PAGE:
Amicable numbers are two different numbers so related that the sum of the proper divisors of each is equal to the other number. When it is required to check if two numbers are amicable numbers, a method can be defined that iterates over the number, and uses the modulus operator. Another method is defined that calls the previously defined function to determine if two numbers are amicable or not.
Below is the demonstration of the same −
import math def divided_sum_val(my_val) : res = 0 for i in range(2, int(math.sqrt(my_val)) + 1) : if (my_val % i == 0) : if (i == int(my_val / i)) : res = res + i else : res = res + (i + int(my_val / i)) return (res + 1) def check_amicable(x, y) : if (divided_sum_val(x) != y) : return False return (divided_sum_val(y) == x) first_num = 220 second_num = 288 print("The numbers are :") print(first_num) print(second_num) if (check_amicable(first_num, second_num)) : print ("The given numbers are amicable in nature") else : print ("The given numbers are not amicable in nature")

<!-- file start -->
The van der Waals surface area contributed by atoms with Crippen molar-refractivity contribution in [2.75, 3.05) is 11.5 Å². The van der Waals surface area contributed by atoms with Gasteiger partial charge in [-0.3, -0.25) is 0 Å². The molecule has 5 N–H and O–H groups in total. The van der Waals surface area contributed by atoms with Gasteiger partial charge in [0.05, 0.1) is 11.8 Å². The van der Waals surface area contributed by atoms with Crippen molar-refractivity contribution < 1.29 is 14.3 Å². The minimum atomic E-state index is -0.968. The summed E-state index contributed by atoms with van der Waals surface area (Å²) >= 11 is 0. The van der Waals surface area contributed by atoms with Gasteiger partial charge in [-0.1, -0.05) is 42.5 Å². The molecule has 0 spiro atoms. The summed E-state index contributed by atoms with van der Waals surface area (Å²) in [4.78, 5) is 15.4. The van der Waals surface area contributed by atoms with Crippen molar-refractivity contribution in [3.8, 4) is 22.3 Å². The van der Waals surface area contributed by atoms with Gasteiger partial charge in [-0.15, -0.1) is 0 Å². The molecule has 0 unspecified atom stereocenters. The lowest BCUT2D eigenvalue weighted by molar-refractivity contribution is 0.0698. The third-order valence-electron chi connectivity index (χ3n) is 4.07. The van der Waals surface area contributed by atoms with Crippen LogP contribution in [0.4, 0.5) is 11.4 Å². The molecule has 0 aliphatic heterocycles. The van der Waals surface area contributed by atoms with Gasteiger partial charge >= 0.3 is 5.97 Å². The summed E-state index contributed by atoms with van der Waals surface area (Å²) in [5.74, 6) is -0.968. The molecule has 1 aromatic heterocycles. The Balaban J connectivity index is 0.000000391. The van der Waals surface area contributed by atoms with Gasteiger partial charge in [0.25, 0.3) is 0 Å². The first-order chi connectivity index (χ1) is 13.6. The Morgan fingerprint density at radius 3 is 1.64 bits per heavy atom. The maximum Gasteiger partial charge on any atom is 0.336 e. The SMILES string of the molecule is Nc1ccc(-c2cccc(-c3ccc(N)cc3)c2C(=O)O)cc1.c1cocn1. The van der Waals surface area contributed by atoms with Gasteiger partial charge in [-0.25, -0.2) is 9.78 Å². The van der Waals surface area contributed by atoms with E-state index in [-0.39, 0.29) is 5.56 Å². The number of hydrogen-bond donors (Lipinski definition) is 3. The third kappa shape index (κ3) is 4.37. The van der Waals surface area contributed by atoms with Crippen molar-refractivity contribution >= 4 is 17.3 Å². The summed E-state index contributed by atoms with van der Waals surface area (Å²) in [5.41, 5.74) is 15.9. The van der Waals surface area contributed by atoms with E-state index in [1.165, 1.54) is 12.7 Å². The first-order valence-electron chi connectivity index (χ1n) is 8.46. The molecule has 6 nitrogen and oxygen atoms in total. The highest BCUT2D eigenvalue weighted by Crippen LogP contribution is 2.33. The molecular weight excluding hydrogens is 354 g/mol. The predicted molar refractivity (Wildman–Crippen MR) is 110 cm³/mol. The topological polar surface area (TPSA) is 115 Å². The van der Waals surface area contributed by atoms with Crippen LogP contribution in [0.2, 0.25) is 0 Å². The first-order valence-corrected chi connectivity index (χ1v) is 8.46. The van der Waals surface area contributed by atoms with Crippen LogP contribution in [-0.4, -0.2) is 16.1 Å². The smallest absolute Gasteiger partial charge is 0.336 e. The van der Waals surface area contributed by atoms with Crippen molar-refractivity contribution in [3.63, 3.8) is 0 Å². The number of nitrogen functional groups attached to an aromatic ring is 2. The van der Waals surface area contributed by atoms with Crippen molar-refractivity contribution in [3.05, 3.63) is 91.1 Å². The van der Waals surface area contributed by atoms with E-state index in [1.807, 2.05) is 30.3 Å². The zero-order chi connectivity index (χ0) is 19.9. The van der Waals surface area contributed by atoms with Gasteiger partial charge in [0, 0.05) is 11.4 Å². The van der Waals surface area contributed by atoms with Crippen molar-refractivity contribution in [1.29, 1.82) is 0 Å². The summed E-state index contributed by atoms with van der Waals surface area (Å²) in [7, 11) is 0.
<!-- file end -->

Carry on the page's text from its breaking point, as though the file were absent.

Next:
The numbers are : 220 288 The given numbers are not amicable in nature
A method named ‘divided_sum_val’ is defined that takes an integer has parameter.
It uses a ‘for’ loop to iterate through the value and checks the divisibility of the number.
If the iterator is equal to the value divided by the iterator, it is incremented by the iterator.
Otherwise, the entire divided number is added.
Another method named ‘check_amicable’ is defined, that takes two numbers.
It calls the ‘divided_sum_val’ and returns ‘True’ or ‘False’ depending on the computed value.
The two numbers are defined, and are displayed on the console.
The method is called by passing these two numbers.
Based on the output, relevant message is displayed on the console.